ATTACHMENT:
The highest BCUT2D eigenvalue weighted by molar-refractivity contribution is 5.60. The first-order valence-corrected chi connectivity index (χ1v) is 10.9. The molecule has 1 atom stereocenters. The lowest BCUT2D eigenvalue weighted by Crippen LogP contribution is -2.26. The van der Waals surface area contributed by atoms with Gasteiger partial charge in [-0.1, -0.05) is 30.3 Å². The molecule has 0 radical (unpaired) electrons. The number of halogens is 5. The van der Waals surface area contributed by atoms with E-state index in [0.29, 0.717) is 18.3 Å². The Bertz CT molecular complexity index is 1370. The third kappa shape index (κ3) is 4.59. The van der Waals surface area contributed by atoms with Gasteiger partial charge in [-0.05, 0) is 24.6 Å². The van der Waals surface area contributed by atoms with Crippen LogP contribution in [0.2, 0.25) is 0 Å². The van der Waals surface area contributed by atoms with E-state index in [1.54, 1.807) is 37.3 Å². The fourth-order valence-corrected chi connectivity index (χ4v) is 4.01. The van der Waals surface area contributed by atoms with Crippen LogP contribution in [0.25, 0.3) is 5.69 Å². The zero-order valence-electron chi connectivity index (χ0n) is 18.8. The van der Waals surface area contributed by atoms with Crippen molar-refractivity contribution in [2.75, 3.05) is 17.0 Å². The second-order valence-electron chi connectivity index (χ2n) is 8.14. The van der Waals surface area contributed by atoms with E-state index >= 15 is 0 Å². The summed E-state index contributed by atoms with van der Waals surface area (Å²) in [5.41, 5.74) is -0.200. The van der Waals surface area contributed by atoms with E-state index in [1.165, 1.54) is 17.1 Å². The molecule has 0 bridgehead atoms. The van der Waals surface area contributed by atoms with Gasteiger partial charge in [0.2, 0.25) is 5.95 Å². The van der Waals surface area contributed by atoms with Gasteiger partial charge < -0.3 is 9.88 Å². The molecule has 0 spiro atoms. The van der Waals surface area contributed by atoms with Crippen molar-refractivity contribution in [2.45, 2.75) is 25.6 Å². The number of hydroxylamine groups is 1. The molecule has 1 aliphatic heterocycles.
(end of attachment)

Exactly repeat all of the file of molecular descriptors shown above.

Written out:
The highest BCUT2D eigenvalue weighted by molar-refractivity contribution is 5.60. The first-order valence-corrected chi connectivity index (χ1v) is 10.9. The molecule has 1 atom stereocenters. The lowest BCUT2D eigenvalue weighted by Crippen LogP contribution is -2.26. The van der Waals surface area contributed by atoms with Gasteiger partial charge in [-0.1, -0.05) is 30.3 Å². The molecule has 0 radical (unpaired) electrons. The number of halogens is 5. The van der Waals surface area contributed by atoms with E-state index in [0.29, 0.717) is 18.3 Å². The Bertz CT molecular complexity index is 1370. The third kappa shape index (κ3) is 4.59. The van der Waals surface area contributed by atoms with Gasteiger partial charge in [-0.05, 0) is 24.6 Å². The van der Waals surface area contributed by atoms with Crippen LogP contribution in [0.2, 0.25) is 0 Å². The van der Waals surface area contributed by atoms with E-state index in [1.54, 1.807) is 37.3 Å². The fourth-order valence-corrected chi connectivity index (χ4v) is 4.01. The van der Waals surface area contributed by atoms with Crippen LogP contribution in [0.25, 0.3) is 5.69 Å². The zero-order valence-electron chi connectivity index (χ0n) is 18.8. The van der Waals surface area contributed by atoms with Crippen molar-refractivity contribution in [2.75, 3.05) is 17.0 Å². The second-order valence-electron chi connectivity index (χ2n) is 8.14. The van der Waals surface area contributed by atoms with E-state index >= 15 is 0 Å². The summed E-state index contributed by atoms with van der Waals surface area (Å²) in [5.41, 5.74) is -0.200. The van der Waals surface area contributed by atoms with E-state index in [1.165, 1.54) is 17.1 Å². The molecule has 0 bridgehead atoms. The van der Waals surface area contributed by atoms with Gasteiger partial charge in [0.2, 0.25) is 5.95 Å². The van der Waals surface area contributed by atoms with Gasteiger partial charge < -0.3 is 9.88 Å². The molecule has 0 spiro atoms. The van der Waals surface area contributed by atoms with Crippen molar-refractivity contribution in [2.45, 2.75) is 25.6 Å². The number of hydroxylamine groups is 1. The molecule has 1 aliphatic heterocycles.